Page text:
9. The “commoditization” of healthcare in general. This is the trend created by marketing, insurance companies, and even dentists that a cleaning is a cleaning, and a crown is a crown mentality so that a large percentage of the population believes that the wisest thing to do is choose a healthcare provider based on the dollar amount of out of pocket expenses. This subtle shift in consumer attitudes not only affects the buyer of our services and products but also the dentists themselves.  They, the dentists, also shop with price affecting their choices.  We have already seen the result in vision, chiropractic, pharmacies, and medicine.  Shift happens and we are currently in the headlights of an oncoming train.
  10. The “reality rhetoric gap”. Too often I see doctors boasting about the benefits of a FFS practice, yet they are not truly FFS or what they say and the reality of what they do is in conflict. We still have a majority of dentists that are just average and struggle to pay the bills and retain a team.  At its simplest level, these very same FFS doctors don’t want to be in-network for dental insurance patients yet when they buy their medical insurance for themselves or their employees, they purchase a PPO for medical. A Double Standard seems to exist.  I am 100% for an FFS practice if it allows you to pay off your debts, save 20% every year, and have a practice where your team is paid well, stay forever, and the patients beat a path to your door.
  11. Consumerization of health care. As a point of view, remember this has already happened to pharmacies, vision, chiropractic, medical, etc. The same forces we face today have pushed every other healthcare provider to accept in-network fees, rules, and regulations, along with the statistics or reality of consumers wanting to use their insurance as well as becoming more educated purchasers of services and goods. We are a small, consumer driven business where our patients vote with their feet and wallets. They get to choose with whom they purchase products and services, and if you are not growing 15%-20% a year, you must assume you are not meeting your patients needs. Consistent growth is the number one indicator of you doing things well.  It’s time to self-diagnose and own our results. Good or bad, we should be accountable for our results. You can’t manage what you don’t measure and you can’t measure what you don’t understand. We, as a group, must elevate ourselves to a new level of business acumen. We need to start losing our excuses and begin to rewrite our future.
  12. We have never graduated more dentists in the US than we are today. With the lack of graduates becoming owners, we can expect large corporate groups to continue to grow.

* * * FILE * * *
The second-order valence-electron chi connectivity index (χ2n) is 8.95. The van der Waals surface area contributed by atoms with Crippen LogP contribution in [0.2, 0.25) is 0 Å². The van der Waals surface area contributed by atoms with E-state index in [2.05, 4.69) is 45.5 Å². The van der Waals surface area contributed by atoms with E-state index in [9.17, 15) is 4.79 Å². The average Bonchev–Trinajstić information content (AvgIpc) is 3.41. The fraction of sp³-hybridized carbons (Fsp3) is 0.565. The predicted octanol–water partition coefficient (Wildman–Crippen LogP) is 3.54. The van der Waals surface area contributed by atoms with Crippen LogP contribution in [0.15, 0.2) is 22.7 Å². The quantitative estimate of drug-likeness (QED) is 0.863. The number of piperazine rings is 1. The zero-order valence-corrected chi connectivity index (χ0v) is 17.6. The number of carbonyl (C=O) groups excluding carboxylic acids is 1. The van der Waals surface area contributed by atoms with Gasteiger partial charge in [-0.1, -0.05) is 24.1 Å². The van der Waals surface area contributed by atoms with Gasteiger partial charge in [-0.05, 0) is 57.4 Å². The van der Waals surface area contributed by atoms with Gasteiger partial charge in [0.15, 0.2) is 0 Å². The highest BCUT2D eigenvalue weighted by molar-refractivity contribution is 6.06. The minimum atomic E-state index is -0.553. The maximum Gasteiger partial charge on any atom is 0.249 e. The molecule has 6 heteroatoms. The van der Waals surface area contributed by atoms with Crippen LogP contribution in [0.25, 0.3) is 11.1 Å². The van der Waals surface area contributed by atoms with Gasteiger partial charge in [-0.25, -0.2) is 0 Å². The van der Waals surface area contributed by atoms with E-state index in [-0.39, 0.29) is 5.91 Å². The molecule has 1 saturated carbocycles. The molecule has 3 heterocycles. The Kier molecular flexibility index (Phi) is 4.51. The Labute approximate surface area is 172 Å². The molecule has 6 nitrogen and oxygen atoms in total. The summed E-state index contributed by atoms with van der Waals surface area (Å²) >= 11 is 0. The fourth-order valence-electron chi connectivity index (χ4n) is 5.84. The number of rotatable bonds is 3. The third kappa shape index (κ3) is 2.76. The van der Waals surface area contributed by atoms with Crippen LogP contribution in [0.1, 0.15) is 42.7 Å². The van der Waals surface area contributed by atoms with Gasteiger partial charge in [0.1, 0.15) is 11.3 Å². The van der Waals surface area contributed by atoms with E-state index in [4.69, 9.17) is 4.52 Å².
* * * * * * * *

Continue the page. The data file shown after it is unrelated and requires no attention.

13. Supply and Demand has silently and consistently foiled our best efforts to do dentistry like we always have. In 1975, 16.4% of the teeth in the average adult were decayed, missing, or filled. It was a time of high demand, with hardly any competition. Fast forward to 2019 and we only have 2.7% of the teeth in an average adult being decayed, missing, or filled.  Add to that the vast number of graduates and you can see that supply and demand are taking a nosedive for our profits and possibility of success. Economics is clear: When the supply and demand graphs cross, there will be an enormous correction in survivability of doing business the way we have always done it.
  14. Finally, but maybe even worse than the first thirteen numbers, our dental schools are turning out doctors that are suffering due to a poor curriculum that fails to prepare them for the realities of the practice of dentistry. Diminished requirements for graduation clinically, little to no practice management training, and an image of dentistry that hasn’t been used in decades is the norm. Recent graduates end up with an insurmountable debt and are challenged to justify the relevance of the education they got to prepare them for practice.  The current curriculums are a joke. There is no other reason for GPRs than the inability of our schools to adequately train us to be competitive in the dental economy we find ourselves in.  It is time for a change.  It will be up to you, as leaders in dentistry today, to challenge the status quo and demand change in our education systems.  Rewrite the future for the dentist of tomorrow.

Next time we will go into detail about DSOs themselves, followed by how it affects a selling doctor or the experience you might have working for a DSO.

Michael Abernathy, DDS